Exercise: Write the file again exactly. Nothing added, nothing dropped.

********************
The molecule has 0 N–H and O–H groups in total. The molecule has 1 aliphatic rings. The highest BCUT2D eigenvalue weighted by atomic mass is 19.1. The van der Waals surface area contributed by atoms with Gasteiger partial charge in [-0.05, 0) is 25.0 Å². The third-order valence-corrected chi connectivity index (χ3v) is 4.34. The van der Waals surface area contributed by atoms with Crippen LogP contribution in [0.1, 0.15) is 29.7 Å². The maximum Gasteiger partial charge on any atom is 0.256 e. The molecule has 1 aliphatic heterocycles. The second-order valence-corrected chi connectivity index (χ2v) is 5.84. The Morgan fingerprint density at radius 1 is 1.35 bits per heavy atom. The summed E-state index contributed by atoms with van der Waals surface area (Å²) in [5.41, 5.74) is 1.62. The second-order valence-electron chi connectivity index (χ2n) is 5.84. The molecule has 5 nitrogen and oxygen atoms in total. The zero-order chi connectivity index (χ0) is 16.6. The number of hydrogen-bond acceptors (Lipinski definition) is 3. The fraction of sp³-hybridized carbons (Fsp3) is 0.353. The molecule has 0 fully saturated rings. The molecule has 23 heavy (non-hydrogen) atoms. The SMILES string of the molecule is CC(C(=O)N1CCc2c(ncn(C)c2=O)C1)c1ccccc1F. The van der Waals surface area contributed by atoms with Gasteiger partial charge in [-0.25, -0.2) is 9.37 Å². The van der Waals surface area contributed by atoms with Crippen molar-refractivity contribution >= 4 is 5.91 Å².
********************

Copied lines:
The molecule has 0 N–H and O–H groups in total. The molecule has 1 aliphatic rings. The highest BCUT2D eigenvalue weighted by atomic mass is 19.1. The van der Waals surface area contributed by atoms with Gasteiger partial charge in [-0.05, 0) is 25.0 Å². The third-order valence-corrected chi connectivity index (χ3v) is 4.34. The van der Waals surface area contributed by atoms with Crippen LogP contribution in [0.1, 0.15) is 29.7 Å². The maximum Gasteiger partial charge on any atom is 0.256 e. The molecule has 1 aliphatic heterocycles. The second-order valence-corrected chi connectivity index (χ2v) is 5.84. The Morgan fingerprint density at radius 1 is 1.35 bits per heavy atom. The summed E-state index contributed by atoms with van der Waals surface area (Å²) in [5.41, 5.74) is 1.62. The second-order valence-electron chi connectivity index (χ2n) is 5.84. The molecule has 5 nitrogen and oxygen atoms in total. The zero-order chi connectivity index (χ0) is 16.6. The number of hydrogen-bond acceptors (Lipinski definition) is 3. The fraction of sp³-hybridized carbons (Fsp3) is 0.353. The molecule has 0 fully saturated rings. The molecule has 23 heavy (non-hydrogen) atoms. The SMILES string of the molecule is CC(C(=O)N1CCc2c(ncn(C)c2=O)C1)c1ccccc1F. The van der Waals surface area contributed by atoms with Gasteiger partial charge in [-0.25, -0.2) is 9.37 Å². The van der Waals surface area contributed by atoms with Crippen molar-refractivity contribution >= 4 is 5.91 Å².